Bill would create commission to consider airport expansions

Emma Epperly
WNPA News Bureau

Creation or expansion of an airport in the state to relieve the stress of a growing demand at SeaTac would be the focus of the Commercial Aviation Coordinating Commission created by legislation passed in the Senate on Monday.
Seattle-Tacoma International Airport is the ninth busiest airport in the U.S. and 19th in air cargo volume in North America with traffic forecasted to continue growing, according to a legislative staff report. In 2018, the Federal Aviation Administration funded the Puget Sound Regional Council to look at aviation in the area and help with future planning.
The Commercial Aviation Coordinating Commission would look at potential airport sites and create a short list of six by January 2020.
Sen. Judy Warnick, R-Moses Lake, spoke in support of the bill, noting Moses Lake has an under-utilized airport that could be a good fit.
“We have the longest landing strip this side of the Mississippi,” Warnick said in reference to Grant County International Airport.
The bill passed the Senate on a 45-1 vote.
Sen. Marko Liias, D-Lynnwood, was the lone opposition vote.
The broad language in the bill would allow for Paine Field Airport in Snohomish County to be considered for expansion, which is something Liias opposes.
Paine Field is already undergoing expansions to passenger travel and Liias said he would not support any additional expansions there.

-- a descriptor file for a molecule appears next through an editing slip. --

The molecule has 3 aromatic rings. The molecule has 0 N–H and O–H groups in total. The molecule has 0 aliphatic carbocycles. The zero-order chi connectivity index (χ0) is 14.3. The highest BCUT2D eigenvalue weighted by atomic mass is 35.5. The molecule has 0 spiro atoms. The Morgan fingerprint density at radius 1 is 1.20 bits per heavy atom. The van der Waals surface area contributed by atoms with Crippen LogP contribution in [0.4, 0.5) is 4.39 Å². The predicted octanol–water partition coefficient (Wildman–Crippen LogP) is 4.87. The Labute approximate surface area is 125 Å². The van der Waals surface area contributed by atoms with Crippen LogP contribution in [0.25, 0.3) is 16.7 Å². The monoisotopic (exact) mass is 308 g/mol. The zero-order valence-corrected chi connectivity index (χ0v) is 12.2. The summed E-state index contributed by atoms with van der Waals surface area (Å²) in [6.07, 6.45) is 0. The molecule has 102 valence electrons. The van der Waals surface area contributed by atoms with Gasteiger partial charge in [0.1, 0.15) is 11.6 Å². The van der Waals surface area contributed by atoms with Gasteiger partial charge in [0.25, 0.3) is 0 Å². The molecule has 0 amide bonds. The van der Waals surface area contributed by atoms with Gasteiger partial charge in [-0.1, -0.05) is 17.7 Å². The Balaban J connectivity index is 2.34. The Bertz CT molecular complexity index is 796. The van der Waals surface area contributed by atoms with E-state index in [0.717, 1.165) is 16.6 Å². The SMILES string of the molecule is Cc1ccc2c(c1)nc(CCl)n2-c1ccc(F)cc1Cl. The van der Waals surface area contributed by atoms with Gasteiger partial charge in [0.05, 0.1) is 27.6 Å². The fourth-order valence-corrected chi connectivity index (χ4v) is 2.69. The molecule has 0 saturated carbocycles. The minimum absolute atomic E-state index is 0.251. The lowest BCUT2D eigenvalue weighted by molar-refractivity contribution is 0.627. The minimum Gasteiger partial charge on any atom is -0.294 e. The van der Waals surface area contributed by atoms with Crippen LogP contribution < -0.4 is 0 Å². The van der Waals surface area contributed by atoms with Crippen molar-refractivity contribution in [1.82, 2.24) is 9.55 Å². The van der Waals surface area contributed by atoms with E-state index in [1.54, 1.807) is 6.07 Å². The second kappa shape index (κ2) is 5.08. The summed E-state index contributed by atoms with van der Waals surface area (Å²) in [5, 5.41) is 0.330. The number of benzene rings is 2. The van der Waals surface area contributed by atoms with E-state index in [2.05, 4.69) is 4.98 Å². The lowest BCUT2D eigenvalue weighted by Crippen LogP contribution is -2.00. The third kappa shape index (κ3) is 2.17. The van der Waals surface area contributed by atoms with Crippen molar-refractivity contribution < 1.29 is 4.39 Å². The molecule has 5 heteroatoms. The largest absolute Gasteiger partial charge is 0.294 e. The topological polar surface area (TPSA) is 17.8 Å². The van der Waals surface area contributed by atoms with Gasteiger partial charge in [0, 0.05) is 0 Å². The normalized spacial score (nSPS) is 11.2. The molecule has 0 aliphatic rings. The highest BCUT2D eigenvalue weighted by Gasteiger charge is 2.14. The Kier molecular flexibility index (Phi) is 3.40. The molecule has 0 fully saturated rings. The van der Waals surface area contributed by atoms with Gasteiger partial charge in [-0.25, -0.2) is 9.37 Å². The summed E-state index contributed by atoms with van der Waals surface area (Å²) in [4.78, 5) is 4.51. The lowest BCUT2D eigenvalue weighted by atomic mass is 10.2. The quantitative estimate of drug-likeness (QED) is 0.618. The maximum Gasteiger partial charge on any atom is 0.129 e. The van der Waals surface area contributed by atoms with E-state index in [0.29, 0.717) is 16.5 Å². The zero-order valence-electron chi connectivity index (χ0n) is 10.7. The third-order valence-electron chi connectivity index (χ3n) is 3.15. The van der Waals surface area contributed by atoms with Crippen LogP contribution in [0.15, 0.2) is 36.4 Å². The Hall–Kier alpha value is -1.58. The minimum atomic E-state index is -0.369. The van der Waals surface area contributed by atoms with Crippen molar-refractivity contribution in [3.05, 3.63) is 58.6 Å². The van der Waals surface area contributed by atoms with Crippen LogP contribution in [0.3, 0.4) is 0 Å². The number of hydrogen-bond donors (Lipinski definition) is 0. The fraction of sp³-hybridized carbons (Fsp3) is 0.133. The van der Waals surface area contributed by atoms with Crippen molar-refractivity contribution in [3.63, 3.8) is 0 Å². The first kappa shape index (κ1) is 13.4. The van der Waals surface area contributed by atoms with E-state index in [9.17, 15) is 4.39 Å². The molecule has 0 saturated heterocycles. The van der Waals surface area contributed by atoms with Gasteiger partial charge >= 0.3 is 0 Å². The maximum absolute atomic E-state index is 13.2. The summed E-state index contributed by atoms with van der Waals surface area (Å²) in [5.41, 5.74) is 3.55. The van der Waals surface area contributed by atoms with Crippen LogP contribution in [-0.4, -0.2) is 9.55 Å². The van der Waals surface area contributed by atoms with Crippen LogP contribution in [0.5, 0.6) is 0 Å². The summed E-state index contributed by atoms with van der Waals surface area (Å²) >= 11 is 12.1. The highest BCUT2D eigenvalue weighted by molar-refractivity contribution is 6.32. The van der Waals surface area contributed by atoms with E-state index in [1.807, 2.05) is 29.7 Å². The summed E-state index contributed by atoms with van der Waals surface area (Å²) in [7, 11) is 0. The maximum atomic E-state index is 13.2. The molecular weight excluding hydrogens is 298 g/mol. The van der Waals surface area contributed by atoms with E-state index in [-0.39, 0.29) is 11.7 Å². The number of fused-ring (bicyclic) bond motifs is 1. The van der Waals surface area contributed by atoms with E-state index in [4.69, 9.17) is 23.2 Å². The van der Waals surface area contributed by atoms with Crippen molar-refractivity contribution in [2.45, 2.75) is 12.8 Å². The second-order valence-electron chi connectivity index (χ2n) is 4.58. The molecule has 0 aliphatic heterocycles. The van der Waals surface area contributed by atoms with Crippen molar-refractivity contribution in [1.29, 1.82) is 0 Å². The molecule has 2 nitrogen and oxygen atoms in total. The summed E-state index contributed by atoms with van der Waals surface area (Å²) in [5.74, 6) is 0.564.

Liias said he does support expansions to meet Washington’s needs at airfields like the one in Moses Lake that could handle the increased traffic.
The house’s companion bill, House Bill 1683, received bipartisan support in committee hearings.
Rep. Tina Orwall, D-Des Moines, is the prime sponsor and has SeaTac in her district.
Co-sponsor — and the only professional pilot in the Legislature — Rep. Tom Dent, R-Moses Lake, introduced a package of bills aimed at improving aviation safety, funding and innovation.
In the House Transportation Committee Hearing, Steve Edmiston, a member of the state Department of Commerce aviation impact study committee, testified in support of the bill.
“I call this a ‘what’s not to like’ bill because of the statewide economic impacts that this bill can create,” Edmiston said.
Economic impacts are “no longer reserved for an isolated piece of geography,” he said. “That has been our model at Sea-Tac since 1947.”
The commission would comprise a member from each from the state Departments of Commerce and Transportation-Aeronautics Division, as well as members from the private sector, metropolitan planning organizations and various ports, among others.
There would be 13 voting and two nonvoting positiions.
The bill now moves to the House for consideration.